With concern continuing to grow over the possible spread of the Coronavirus, Sonoma County District Attorney Jill Ravitch reminded local businesses of the state’s anti–price gouging law last week.
“California’s price gouging law prevents business from wrongfully profiteering on essential goods, supplies and services during an emergency,” Ravitch said in a statement. “I urge all businesses operating in and around Sonoma County to understand and comply with the law, and I encourage anyone who has been the victim of price gouging, or who has information regarding potential price gouging, to immediately file a complaint.”
Penal Code Section 396 defines price gouging as “raising the price of many consumer goods and services by more than 10 percent after an emergency has been declared.”
The Sonoma County Department of Health Services and Gov. Gavin Newsom have both declared a state of emergency due to the spread of the virus. Price gouging protection will stay in effect until Sept. 4, 2020 under Newsom’s declaration of emergency.
Violators of the price-gouging ordinance could be subject to as much as a year in county jail and a $10,000 fine.
Ravitch’s office sent out similar warnings following the October 2017 wildfires. On Dec. 24, 2019 Newsom extended the state of emergency for Sonoma, Napa and several other fire-affected counties until Dec. 31, 2020.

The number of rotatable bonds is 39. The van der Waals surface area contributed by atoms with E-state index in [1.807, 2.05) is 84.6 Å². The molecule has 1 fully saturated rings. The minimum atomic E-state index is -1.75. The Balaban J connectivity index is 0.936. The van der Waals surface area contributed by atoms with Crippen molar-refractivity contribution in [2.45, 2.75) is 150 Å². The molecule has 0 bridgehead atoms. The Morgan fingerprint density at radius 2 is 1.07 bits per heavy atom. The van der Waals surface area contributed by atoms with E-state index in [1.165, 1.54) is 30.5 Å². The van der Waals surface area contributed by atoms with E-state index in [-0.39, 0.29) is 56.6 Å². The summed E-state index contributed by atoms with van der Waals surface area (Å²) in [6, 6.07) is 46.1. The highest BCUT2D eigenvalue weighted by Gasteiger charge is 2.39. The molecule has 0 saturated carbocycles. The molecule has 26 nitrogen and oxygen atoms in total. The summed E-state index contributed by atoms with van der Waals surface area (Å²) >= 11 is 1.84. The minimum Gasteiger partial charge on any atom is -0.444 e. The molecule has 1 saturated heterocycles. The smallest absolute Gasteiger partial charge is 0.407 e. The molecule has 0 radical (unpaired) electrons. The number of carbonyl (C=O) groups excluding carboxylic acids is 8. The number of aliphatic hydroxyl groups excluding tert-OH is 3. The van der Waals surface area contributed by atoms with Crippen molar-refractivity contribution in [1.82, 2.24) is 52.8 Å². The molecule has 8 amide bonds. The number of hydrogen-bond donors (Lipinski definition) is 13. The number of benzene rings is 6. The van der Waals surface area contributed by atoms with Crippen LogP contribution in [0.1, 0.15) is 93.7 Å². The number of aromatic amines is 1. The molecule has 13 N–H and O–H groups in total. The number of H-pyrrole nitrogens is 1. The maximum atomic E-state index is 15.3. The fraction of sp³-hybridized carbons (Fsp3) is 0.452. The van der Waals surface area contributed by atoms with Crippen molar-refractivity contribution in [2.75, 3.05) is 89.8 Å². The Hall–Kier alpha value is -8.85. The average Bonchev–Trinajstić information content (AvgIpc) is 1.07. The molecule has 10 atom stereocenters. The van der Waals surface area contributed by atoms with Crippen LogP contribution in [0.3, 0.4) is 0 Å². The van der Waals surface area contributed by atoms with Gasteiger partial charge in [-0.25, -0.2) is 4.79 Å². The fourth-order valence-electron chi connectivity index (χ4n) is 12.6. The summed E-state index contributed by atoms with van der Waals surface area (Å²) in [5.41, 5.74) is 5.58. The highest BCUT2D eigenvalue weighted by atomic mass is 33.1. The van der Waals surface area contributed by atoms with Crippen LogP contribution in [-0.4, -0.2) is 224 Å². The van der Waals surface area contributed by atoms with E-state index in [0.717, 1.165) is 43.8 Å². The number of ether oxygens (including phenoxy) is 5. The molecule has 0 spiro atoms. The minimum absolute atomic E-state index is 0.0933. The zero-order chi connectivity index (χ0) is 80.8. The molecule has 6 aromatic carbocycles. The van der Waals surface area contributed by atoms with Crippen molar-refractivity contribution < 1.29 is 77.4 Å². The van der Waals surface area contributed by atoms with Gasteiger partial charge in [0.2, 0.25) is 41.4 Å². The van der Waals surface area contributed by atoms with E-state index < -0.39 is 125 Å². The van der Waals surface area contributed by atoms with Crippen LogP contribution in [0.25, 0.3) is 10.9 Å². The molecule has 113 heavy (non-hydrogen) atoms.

That order covers rental housing, food, medical or emergency supplies and construction materials, among other things.
Residents can file complaints online at the Sonoma County District Attorney’s website (sonomacounty.ca.gov/District-Attorney/) or call 707.565.5317.
Climate Activists Organize Community Summit
[UPDATE: The following event was cancelled due to the spread of COVID-19.]
The Sonoma County Climate Activist Network (SoCoCAN) will host an event this Sunday, March 15 that will include numerous local activist groups and nonprofits, and a local elected official.
Speakers will include wildlife biologist and Sonoma County Poet Laureate Maya Khosla, Sonoma State University graduate student Cory O’Gorman and North Bay Organizing Project Environmental Justice Organizer Tayse Crocker, who will share their work on wild lands and waters.
Elizabeth Kaiser, of Singing Frogs Farm in Sebastopol, will speak about how using sustainable farming methods can regenerate soils, grow healthy foods and restore balance to local ecosystems.
Members of the youth climate action groups, Sunrise Movement and Schools for Climate Action, will talk about their work—and how older activists can assist them.
Lynda Hopkins—farmer, environmentalist and Sonoma County Supervisor—will speak about the environmental issues facing the county in the coming years and elected officials’ role in solving them.
The event will be held on Sunday, March 15 from 1:30–6:00pm at the Odd Fellows Hall at 545 Pacific Ave. in Santa Rosa. The Sonoma County Bicycle Coalition will provide free bicycle parking. For more information, contact [email protected] or call 707.595.0320.